February 1, 2010

Major in Majorca: An Island Getaway With Urban Flair

From the second-floor terrace of this house on the Spanish island of Majorca, it’s clear that this is no typical Mediterranean villa. A connected volume swells up from the earth on one side, a skeletal staircase curls down to a swimming pool on the other, and parts of the exterior are literally awash in graffiti. With contributions from Tec Design, Marcel Wanders Studio, and a handful of street artists, this resort retreat stands way, way apart from its neighbors.

It wasn’t always that way. When a Berlin real-estate developer and his wife bought the house for themselves and their two teenage children, it was a traditional pastiche built in the ’60’s at half the current size. “It was like the dream of a 15th-century Majorcan finca, only a little bit wrong,” Tec CEO Sebastian Knorr recalls. Instructions to the architect were clear: Transform it into a vacation getaway unlike anything anyone has ever seen. So Tec stripped the house down to its frame, rebuilt it in white-painted concrete, and expanded the total square footage to 8,500 by adding a wing shaped like a banana, vaguely recalling the optimistic lines of Eero Saarinen.

According to Knorr, the addition is as much about framing the outdoors as about creating new living spaces. “When you have a house in Majorca, you’re outside 50 percent of the time. The garden really becomes part of the architecture,” he says, pointing out how the addition curves around an enlarged swimming pool and ipe deck, both gently rounded. “When you’re out there, it feels like somebody is spreading their arms out and embracing you,” he continues. “It’s intimate but still open to the view.”

To design the interior, Knorr suggested bringing in the exuberant trickster Marcel Wanders. “I thought he was just wild enough for this kind of project,” Knorr adds. Although Wanders had designed countless products as well as hotels and shops, he’d taken on few private residences. “It’s not something I want to do so many of in my life,” he admits. However, he says he was encouraged by the clients’ desire for a house that would be totally alien for Majorca: “These are people who really appreciate creativity and are really open to crazy ideas.”

Just how crazy Wanders decided to get is apparent as soon as you step through the door and encounter his cartoonish white resin tree sculpture sprouting from the slate floor tiles. The tiles’ smoky gray, similar in color to the asphalt parking area right outside, is one of several intentional links between exterior and interior; another, overhead, is a circular skylight. “The foyer is the central square of the house,” he continues. From there, you can go upstairs or down in the original structure, which contains the spa, the gym, six bedrooms, and their en suite bathrooms, to which Wanders gave individual personalities in the form of oversize floral mosaics. Or you can cross into the banana, with its open-plan public spaces.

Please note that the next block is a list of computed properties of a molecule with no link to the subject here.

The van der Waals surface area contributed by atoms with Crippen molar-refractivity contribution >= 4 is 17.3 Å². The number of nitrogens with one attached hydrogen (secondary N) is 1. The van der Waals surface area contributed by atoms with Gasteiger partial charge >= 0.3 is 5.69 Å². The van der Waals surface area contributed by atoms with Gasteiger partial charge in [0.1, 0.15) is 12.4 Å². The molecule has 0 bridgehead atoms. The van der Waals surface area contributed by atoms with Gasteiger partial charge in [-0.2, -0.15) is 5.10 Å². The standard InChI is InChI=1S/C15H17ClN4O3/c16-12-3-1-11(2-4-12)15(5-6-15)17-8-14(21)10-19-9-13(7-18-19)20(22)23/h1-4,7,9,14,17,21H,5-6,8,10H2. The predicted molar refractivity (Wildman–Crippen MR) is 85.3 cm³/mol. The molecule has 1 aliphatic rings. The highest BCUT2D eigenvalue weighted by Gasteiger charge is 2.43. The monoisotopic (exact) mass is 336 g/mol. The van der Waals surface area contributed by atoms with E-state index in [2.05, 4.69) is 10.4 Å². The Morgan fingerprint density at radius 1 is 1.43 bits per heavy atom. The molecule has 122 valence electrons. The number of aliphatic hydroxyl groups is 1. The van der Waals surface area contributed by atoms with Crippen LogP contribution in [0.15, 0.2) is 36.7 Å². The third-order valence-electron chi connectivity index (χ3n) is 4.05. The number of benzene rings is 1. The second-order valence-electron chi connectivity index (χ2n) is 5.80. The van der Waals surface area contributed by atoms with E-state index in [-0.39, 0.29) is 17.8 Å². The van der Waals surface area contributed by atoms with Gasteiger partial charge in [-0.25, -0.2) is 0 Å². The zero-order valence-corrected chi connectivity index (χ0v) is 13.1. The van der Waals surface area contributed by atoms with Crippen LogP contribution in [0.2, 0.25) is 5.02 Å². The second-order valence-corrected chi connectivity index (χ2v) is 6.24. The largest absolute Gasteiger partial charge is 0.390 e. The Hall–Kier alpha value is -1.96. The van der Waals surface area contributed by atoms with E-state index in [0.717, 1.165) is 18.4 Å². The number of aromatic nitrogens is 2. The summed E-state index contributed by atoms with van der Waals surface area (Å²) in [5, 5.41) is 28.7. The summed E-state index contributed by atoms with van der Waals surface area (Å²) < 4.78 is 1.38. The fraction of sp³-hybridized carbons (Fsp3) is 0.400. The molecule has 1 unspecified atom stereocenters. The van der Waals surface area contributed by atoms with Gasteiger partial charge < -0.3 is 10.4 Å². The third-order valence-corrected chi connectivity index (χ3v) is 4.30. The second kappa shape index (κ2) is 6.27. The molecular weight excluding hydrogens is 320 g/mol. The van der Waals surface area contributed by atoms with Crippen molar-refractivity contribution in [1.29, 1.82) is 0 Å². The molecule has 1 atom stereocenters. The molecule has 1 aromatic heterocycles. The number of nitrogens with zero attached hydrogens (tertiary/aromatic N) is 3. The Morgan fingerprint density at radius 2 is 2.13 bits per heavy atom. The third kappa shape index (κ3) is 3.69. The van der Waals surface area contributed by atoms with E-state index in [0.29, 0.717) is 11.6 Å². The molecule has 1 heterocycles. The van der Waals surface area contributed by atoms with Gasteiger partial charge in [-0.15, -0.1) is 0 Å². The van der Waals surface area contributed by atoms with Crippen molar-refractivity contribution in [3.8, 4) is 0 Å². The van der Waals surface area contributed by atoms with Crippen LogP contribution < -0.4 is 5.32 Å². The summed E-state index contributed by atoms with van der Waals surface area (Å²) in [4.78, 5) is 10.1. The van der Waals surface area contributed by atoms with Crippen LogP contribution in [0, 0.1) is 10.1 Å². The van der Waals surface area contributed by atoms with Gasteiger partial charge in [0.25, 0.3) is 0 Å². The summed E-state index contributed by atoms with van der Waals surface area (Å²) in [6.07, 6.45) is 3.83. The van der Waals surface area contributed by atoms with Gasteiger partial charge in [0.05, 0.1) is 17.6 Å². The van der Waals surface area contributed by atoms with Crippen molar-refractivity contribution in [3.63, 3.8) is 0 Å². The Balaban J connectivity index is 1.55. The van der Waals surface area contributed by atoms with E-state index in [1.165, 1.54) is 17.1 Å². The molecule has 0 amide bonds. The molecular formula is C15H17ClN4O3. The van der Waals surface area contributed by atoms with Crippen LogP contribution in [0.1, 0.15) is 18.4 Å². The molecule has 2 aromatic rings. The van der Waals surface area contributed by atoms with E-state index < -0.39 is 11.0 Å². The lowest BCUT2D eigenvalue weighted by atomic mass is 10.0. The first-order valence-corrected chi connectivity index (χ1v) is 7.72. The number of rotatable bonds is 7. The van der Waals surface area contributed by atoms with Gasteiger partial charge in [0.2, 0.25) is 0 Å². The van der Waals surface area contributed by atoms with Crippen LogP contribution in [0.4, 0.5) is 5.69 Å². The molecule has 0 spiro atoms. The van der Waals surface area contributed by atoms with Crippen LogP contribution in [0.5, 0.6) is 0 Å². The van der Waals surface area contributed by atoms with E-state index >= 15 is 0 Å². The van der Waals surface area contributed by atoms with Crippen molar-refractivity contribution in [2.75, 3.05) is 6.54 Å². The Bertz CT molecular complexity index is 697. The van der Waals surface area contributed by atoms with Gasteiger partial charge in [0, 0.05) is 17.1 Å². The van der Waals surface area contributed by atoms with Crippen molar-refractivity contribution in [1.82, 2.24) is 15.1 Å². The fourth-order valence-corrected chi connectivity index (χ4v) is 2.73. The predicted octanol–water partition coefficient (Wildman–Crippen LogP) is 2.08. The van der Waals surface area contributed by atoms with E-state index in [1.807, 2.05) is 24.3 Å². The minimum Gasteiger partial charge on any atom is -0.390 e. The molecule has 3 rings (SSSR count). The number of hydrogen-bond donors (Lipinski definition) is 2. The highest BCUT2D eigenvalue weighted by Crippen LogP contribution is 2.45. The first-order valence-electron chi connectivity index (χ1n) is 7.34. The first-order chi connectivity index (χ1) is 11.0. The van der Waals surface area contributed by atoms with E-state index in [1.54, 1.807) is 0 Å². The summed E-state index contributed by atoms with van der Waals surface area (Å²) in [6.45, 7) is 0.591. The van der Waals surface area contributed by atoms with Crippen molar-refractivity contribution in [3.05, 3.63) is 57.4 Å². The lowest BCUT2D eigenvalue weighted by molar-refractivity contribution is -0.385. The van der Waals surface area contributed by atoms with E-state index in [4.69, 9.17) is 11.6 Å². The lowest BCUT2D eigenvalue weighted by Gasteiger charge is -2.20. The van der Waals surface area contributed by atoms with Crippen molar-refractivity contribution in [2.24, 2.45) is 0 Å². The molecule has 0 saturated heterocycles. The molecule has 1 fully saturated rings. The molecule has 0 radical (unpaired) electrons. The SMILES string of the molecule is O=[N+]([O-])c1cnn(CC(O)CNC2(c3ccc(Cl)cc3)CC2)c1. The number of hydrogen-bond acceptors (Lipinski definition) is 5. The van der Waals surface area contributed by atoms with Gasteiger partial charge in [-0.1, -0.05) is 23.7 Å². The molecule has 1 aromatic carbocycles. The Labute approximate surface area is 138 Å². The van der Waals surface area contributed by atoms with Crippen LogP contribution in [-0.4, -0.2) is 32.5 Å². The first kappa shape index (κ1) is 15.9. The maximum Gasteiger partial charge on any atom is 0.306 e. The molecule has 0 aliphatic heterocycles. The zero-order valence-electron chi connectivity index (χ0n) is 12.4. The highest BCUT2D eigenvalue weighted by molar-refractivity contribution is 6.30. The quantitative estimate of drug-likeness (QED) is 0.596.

Wanders says that his primary challenge was to figure out how to work with the banana’s space-agey architecture without bowing down to it completely. One way was to transform an entire sweeping wall with a plaster treatment that has a contoured horizontal profile like a gargantuan crown molding. He then brought in his signature neo-baroque furniture, for example the Carved dining chairs and New Antiques tables.

The vast majority of furnishings are custom, including the heavily patterned carpet that covers not only the floor of the home theater, upstairs in the banana, but also the walls and the ceiling. Among the few exceptions are the dining area’s black crystal chandelier by Philippe Starck and the master suite’s charred chair by Maarten Baas and cactus-shape clothes stand by Guido Drocco and Franco Mello.

Still not quite unique enough? Those street artists, flown down specially from the U.K., added their own imaginative touches. C6, a multimedia collective, masterminded the Muhammad Ali mural between the entrances to the spa and the gym; the three-story-tall teddy bear emblazoned on one of the pristine white exterior walls; and the giant flaming-red or yellow koi images cavorting in the turquoise pond painted on the roof of the combined pool house and garage. Four other works, inside and out, are by Nick Walker, a sort of pre-Banksy graffiti avenger. The compound may be a secluded island outpost, but urban energy is definitely in the house.

Photography by Gaelle Le Boulicaut.


Heiko Ostmann (Project Architect); Moritz Knorr (Project Architect); Shawn Keltner; Amber Keltner; STefanie Keminer; Roland Stavenow; Megan Blaine; Karen Thompson; Silke Mittermaier: Tec Design. Robin Bevers; Karin Krautgartner; Henk Van Schuppen; Inez Eggebeen: Marcel Wanders Studio. SP Arquitectura: Architect of Record. Ulrike Brandi Licht: Lighting Consultant. Wetzel & Von Seht: Structural Engineer. Berater Für Technik + Bauen: Civil Engineer, MEP. Martin Peuckert: Woodwork. Waterhouse: Pool Contractor.

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